Why De Blasio’s Great Poll Numbers Actually Hint at a Problem

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New York City Mayor Bill de Blasio attends the funeral of New York Police Department (NYPD) officer Wenjian Liu in New York's borough of Brooklyn on January 4, 2015.
Photo: Jewel Samad/AFP/Getty Images

So Bill de Blasio and Bill Bratton win, and Al Sharpton and Pat Lynch lose. We now return you to your regularly scheduled programming.

There’s no doubt that the Quinnipiac poll numbers released yesterday are a boost to the mayor and the police commissioner. According to Thursday’s Q poll, 69 percent of voters disapproved of the cops who turned their backs on the mayor; a record low 29 percent have a favorable view of Sharpton, and a mere 18 percent like Lynch.

Set aside, for the moment, the professional political class’s long-standing dubiousness about the methods and accuracy of the local public polling outfits. These kinds of margins are impossible to dismiss, and appear to vindicate de Blasio’s low-key, high-road strategy in dealing with the NYPD crisis.

Yesterday’s top-line numbers were an undeniable rout. Today’s Q poll, though, is more troublesome for de Blasio: His overall job approval rating is stuck below 50 percent. Yet the most important thing to remember is that each of these players cares most about narrower constituencies — something reflected, on both days, by the alarming racial stratification in the results.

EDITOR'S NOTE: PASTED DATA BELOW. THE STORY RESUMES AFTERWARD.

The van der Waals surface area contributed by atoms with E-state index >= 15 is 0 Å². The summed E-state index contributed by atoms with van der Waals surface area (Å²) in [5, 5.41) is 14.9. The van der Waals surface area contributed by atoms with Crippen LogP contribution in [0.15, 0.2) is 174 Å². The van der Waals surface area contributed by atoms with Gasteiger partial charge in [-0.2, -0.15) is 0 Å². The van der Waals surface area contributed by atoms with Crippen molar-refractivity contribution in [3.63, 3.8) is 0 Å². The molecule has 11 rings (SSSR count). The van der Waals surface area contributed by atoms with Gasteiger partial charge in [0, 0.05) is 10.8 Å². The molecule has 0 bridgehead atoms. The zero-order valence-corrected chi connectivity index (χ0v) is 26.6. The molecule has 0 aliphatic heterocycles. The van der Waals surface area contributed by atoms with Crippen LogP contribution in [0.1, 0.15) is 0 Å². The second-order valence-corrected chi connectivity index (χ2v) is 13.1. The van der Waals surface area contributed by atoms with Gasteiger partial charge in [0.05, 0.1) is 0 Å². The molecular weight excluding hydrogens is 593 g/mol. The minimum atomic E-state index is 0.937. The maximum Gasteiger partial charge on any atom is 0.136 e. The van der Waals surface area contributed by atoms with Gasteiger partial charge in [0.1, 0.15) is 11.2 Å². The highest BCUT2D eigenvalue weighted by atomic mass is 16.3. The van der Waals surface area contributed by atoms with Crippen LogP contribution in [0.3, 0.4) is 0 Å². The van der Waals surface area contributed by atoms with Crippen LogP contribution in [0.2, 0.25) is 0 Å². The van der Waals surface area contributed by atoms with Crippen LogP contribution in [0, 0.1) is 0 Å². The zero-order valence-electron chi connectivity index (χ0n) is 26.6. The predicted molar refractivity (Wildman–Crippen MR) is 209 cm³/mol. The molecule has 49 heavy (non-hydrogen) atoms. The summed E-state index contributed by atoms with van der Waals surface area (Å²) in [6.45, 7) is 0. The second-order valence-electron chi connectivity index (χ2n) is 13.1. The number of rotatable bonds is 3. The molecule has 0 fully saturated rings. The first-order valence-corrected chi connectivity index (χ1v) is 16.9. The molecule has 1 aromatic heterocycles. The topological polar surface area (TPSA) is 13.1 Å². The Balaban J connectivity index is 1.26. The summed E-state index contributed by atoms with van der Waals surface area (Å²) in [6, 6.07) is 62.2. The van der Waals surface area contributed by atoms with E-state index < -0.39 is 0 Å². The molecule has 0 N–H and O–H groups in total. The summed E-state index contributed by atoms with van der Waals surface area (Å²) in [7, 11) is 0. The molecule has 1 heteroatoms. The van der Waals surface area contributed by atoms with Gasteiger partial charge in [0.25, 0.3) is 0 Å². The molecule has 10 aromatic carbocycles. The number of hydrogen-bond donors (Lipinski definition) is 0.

Sharpton, of course, has proven impervious to broad public opinion. For 30 years. In fact, mainstream scorn has only made him stronger, and the Rev retains his solid backing with black poll respondents. Not that he’s running for anything.

Lynch is indeed up for reelection this year, for a fifth term as the PBA’s president. There’s clearly some rank-and-file weariness with Lynch’s tough-guy approach, but just how much is difficult to gauge — the PBA is an opaque operation in the best of times, and its membership has become much more diverse over the past decade. “He doesn’t have a contract to wave around and say, ‘I got you an extra 2 percent,’” says a political strategist who has dealt with the police unions. “So this is what Lynch has for his reelection: ‘I took on fucking de Blasio. I took on Sharpton. I made the editors of the papers talk about the great job we do. I’m your guy.’ And he’ll win. But who around the mayor understands anything like that about the city?”

Which touches on the crucial question in all this: What lessons does Team de Blasio take from not just the public polls — and its own internal polls — but its experience of the cop controversy? Does it embolden the mayor to double-down on playing to his base, a calculation that makes numerical and electoral sense, but seems to be fueling a growing racial and class divide? Or does de Blasio extend his recent rhetorical balance — refusing to apologize for his “fundamental beliefs” on the one hand while sternly denouncing extremist anti-cop protestors as “sick” on the other — into a more balanced approach to policy?

The mayor’s words will continue to be significant. But his executive actions will take on more weight. Because even though the past month has helped de Blasio with most of his Democratic primary coalition, the rancor in the streets and the wrangling with the cops has fed doubts among white liberals and middle-class New Yorkers of every hue. Plenty agree with the mayor’s social goals but dislike the racial split that’s been enlarged by de Blasio’s “tale of two cities” agenda. Others question whether de Blasio can competently manage city government — and things like Wednesday’s crash of the municipal I.D. computer system don’t help.

There’s plenty of time for de Blasio to quell the uneasiness. But it will take substance, not surveys, if he wants to lead the larger city effectively and with a semblance of unity.